Polysulfides tend to decompose to sulfur and sulfide, as in Na2S(n) -> Na2S + S(n-1).

    The sulfur is the milky layer on the print, as well as the milkiness of the toner.

    Sodium sulfite reacts with sulfur to form thiosulfate, Na2SO3 + S -> Na2S2O3.

    It also reacts with oxygen to form sulfate, 2 Na2SO3 + O2 -> 2 Na2SO4.

    Thiosulfate can react with oxygen too, to form sulfate and sulfur. That's why alum/hypo toners work: 2 Na2S3O3 + O2 -> 2 Na2SO4 + 2 S.


    So what happened was that the sulfite carried over to the toner "absorbed" the free sulfur in the solution, turning into thiosulfate in the process. After too much sulfite has been added, there is no sulfide left to react with the silver, and the toner stops working!
     
  6. skahde

    skahde Member

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    (I'll use X_n for subscript and X^n for superscript like in TeX)

    This is *very* interesting! So we have an equlibrium between S_n (eg. S_1 to S_8) and Na_2S_(n) in the solution, the white deposit probably being the stable (and rather inactive) S_8.

    So if you lower the concentration of the polysulfide you will end up with less sulfur in the solution and S_8 is less likely to form. Does it sound reasonable that there is more reactive S_(n<8) in the solution at lower polysulfide-concentration and that this may be the reason for polysulifde-toners to speed up at higher dilutions?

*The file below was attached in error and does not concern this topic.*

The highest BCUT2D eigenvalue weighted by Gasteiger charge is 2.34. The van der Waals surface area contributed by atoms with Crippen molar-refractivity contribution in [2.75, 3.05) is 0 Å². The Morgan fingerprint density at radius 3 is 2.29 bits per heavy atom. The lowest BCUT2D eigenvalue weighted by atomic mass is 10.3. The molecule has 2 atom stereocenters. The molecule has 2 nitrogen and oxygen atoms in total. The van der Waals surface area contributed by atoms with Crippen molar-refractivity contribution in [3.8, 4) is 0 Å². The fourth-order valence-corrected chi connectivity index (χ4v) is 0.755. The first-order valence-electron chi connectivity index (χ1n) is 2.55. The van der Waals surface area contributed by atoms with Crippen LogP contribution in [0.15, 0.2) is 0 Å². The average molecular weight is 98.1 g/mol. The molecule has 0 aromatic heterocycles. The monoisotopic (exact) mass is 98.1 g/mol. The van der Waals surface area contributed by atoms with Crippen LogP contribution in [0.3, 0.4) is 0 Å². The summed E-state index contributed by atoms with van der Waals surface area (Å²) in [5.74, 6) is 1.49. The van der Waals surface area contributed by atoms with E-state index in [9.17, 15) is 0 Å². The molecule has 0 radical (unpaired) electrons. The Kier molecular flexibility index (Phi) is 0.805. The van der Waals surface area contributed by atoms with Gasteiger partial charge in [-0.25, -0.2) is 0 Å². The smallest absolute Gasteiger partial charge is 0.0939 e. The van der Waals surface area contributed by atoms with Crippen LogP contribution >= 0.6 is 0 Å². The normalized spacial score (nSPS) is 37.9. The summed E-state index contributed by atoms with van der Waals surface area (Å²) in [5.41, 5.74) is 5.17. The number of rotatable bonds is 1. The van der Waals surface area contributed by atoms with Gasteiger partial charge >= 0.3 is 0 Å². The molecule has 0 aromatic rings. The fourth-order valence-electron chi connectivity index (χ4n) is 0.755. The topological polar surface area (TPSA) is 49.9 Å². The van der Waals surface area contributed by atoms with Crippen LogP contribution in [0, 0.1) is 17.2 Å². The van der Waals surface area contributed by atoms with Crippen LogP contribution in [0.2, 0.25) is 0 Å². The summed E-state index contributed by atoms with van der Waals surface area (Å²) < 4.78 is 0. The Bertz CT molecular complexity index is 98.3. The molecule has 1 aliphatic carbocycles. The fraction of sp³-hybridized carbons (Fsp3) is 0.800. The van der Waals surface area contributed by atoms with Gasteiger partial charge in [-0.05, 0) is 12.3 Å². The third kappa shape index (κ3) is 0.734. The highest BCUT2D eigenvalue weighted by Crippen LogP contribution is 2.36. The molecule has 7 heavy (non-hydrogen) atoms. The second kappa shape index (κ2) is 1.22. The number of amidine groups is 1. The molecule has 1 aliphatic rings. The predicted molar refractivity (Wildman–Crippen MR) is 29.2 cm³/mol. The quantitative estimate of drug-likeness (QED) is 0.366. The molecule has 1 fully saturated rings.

best

    Stefan
     
  7. Ole

    Ole Moderator Staff Member Moderator

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    Ah! I haven't written T_E\ X in many years!

    Trying to guess hat happens in such a solution is something I would leave to my University techer - professor Foss. He was nominated to the Nobel price for his work on sulfur chemistry!

    The S_n^2- ion is very soluble, unlike S_8 (which, to the uninitiated, means solid sulfur). The "n" is not limited to 1-8, there are chains as long as 14 (although they are a lot less stable than shorter chains)!

    Since a polysulfide chain can "drop" a sulfur atom without changing oxidation state, the reaction with silver is 2Ag + S_n^2- -> Ag_2 S + S_(n-1)^2-.

    Then since the silver is a solid, and the sulfur reacts "dirctly" with the metallic silver, the only influence of higher concentration would be to increase the amount of sulfur available for the reaction - so it should speed up with higher concentration.